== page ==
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“It’s just one of those things where you’ve got to find out if you have some guts or don’t,” he said. “I could have packed up and gone home today, but I didn’t.”

Scott was becoming a forgotten star until he switched to the long putter in February of last year, and it has been the biggest reason for the turnaround — his runner-up at the Masters last year, winning his first World Golf Championship at Firestone, and now on the cusp of his first major.

It certainly was the key to his third round.

Showing nerves on the opening tee, he hit into a bunker and played a beautiful shot from the back of the wet sand to 8 feet, holing the putt for par. Scott made another par putt from the same distance on the third hole. And in the middle of his run of birdies — including a 30-foot putt on the eighth — he escaped with par on the 10th hole by making one from 18 feet.

“To make a nice putt like that on the first and make par is obviously very settling,” Scott said. “And then to do the same thing on 3, that’s been a hole that I haven’t parred this week. From there on, I was very settled into the round and started hitting fairways and greens.”

He played it safe on the back nine, giving himself a few good looks, but mostly making sure he didn’t get into position for big numbers. The lone scare came on the 17th, when he pushed his approach into a bunker. Scott looked at the lie and figured he might have a chance to make it. He told his caddie, Steve Williams, “I can handle this one.”

The shot came out pure, trickled by the cup and settled a foot away. Scott said Williams told him, “I thought you were going to handle it?”

It was one of several light moments between a player searching for his first major and a caddie who has been around for 13 of them — all with Woods. The anticipation in the final hour was whether Woods could get into the final group for another reunion with Williams, whom he fired last summer.

McDowell took care of that with a late surge, starting with birdies on the 13th and 14th holes, and a 15-foot birdie putt on the 17th.

“I kind of felt the tournament perhaps slipping away from me a little bit and really had to dig deep for some patience,” McDowell said. “From about the 14th tee onwards, it’s probably about as good as I’ve swung the club all week.”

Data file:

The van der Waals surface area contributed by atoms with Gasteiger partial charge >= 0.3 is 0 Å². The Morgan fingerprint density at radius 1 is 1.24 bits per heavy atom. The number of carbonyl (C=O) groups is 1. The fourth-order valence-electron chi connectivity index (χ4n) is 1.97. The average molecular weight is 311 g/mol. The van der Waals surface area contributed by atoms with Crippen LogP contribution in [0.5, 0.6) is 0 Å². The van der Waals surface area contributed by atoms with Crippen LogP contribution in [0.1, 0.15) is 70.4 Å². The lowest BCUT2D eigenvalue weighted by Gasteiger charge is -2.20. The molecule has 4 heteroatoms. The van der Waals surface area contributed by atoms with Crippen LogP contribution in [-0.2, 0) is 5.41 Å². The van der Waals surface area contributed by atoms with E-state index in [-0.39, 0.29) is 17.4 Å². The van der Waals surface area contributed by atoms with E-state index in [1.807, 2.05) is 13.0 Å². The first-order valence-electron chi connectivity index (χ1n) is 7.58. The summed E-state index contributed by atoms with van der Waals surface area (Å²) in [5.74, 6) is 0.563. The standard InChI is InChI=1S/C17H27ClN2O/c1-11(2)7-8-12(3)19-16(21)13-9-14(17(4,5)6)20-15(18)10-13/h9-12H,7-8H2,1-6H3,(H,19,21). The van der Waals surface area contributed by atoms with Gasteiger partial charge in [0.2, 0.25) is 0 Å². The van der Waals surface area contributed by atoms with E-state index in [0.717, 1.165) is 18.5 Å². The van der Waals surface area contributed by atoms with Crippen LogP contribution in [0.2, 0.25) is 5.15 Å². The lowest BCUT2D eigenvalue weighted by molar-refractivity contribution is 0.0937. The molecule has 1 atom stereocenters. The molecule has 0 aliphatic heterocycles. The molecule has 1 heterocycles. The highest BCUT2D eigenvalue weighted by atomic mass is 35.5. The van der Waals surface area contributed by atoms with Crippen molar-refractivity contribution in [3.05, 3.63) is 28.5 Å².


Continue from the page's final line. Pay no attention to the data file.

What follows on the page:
Snedeker’s bogey-free streak — the longest to start a major championship since at least 1995 — ended with a three-putt from just short of the fifth green, and it spiraled from there. With his ball a foot away from a 4-foot bunker wall, he played back toward the fairway and hit a superb pitch from 40 yards to escape with bogey on the sixth. After that, nothing went his way until the end of the round.

He will be in the penultimate group with Woods, who has rallied to win from five shots behind — but never in a major. It probably would help for the wind to arrive, although Woods is skeptical about the forecast. Perhaps his best chance is for Scott to struggle with his nerves while going for his first major.

“He’s been out here a long time,” said Woods, who once shared a coach (Butch Harmon) with Scott. “And he’s won a Players Championship. I don’t think he’s really done probably as well as he’d like to in major championships. But I think that he’s maturing in his game, and I think over the last year or so he’s really improved his game.”

Luke Donald and Lee Westwood will have to wait to try to win their first major. Donald, the No. 1 player in the world, had a 71 and was 10 shots behind. Westwood played early with Tom Watson and had a 71 to fall 15 shots behind.

It’s all down to Scott, who turned pro a dozen years ago and was billed as the young Australian who swung the club like Woods. This is his best chance, poised to become the first Aussie since Greg Norman in 1993 to get his name on the claret jug.

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